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Alexander Archipenko, Torso in Space

Alexander Archipenko, Torso in Space (1935), aluminum [Frye Art Museum, Seattle WA, Jan 28-Apr 30] Alexander Archipenko © 2017 Estate of Alexander Archipenko/Artists Rights Society (ARS), New York

Archipenko: A Modern Legacy

Frye Art Museum
Seattle WA – Jan 28-Apr 30, 2017

Alexander Archipenko, Boxing (Boxe)

Alexander Archipenko, Boxing (Boxe) (1914), bronze [Frye Art Museum, Seattle WA, Jan 28-Apr 30] Alexander Archipenko © 2017 Estate of Archipenko / Artists Rights Society (ARS), New York

Alexander Archipenko, Architectural Figure

Alexander Archipenko, Architectural Figure (1939–54), painted terra-cotta [Frye Art Museum, Seattle WA, Jan 28-Apr 30] Alexander Archipenko © 2017 Estate of Alexander Archipenko/Artists Rights Society (ARS), New York

Alexander Archipenko, Nine Work Sketches for Sculpture

Alexander Archipenko, Nine Work Sketches for Sculpture (1935–42), pencil on paper [Frye Art Museum, Seattle WA, Jan 28-Apr 30] Alexander Archipenko © 2017 Estate of Alexander Archipenko / Artists Rights Society (ARS), New York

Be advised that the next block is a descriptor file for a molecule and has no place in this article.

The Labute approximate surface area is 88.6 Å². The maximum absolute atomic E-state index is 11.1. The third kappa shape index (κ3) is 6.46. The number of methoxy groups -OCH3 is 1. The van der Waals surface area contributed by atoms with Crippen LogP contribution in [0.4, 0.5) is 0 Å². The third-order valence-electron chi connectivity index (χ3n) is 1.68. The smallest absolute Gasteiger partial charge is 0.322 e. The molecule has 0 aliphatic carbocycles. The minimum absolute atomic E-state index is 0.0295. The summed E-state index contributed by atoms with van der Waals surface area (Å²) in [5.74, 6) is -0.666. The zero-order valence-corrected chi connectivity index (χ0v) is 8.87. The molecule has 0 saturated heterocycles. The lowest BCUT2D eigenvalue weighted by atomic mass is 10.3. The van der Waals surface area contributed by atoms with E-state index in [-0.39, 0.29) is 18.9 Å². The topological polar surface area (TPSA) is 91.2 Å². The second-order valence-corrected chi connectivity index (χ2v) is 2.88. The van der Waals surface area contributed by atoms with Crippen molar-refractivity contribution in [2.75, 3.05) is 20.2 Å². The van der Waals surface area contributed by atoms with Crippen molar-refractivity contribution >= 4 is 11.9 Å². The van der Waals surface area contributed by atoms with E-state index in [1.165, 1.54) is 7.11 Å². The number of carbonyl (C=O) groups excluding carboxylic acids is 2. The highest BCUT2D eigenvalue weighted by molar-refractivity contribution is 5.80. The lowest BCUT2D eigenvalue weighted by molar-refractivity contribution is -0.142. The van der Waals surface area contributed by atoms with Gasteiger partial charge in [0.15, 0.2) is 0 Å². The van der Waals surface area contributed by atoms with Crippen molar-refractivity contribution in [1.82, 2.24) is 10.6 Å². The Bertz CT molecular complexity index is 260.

This is an exhibition for which I have been waiting 40 years. The secret, key influence on the “University Moderns” at the University of Washington during teaching appointments in 1936, 1937 and 1951, Alexander Archipenko came into contact with students such as Viola Patterson and George Tsutakawa, who transferred his Constructivist figuration into sublime female figures of terra cotta, bronze and stone.

A direct link from Seattle to European Modernism was established by the Ukrainian-born Archipenko (1887-1964) and reinforced by Paris-trained UW faculty such as Ambrose Patterson, Walter F. Isaacs, Spencer Moseley and Wendell Brazeau. Including the Seattle Art Museum’s iconic The Bride (1936), there are more than 60 sculptures, drawings, paintings, reliefs and related documentary photographs.

Visitors can learn more about an important artist who arrived in New York in 1923 with his new American wife, set up several private art schools and became part of the surge of modern art on North American soil. His sculptures are sleek, elegant and earthy, crafted by the tall man from Kiev, who made sure that the New World understood his significance. As he once said in a public meeting where Henry Moore and Barbara Hepworth were praised, “It is I — I who invented the hole!”

Matthew Kangas

fryemuseum.org


































































Alexander Archipenko, Cleopatra

Alexander Archipenko, Cleopatra (1957), wood, Bakelite, found objects, paint [Frye Art Museum, Seattle WA, Jan 28-Apr 30] Alexander Archipenko © 2017 Estate of Alexander Archipenko/Artists Rights Society (ARS), New York


 Wed, Feb 8, 2017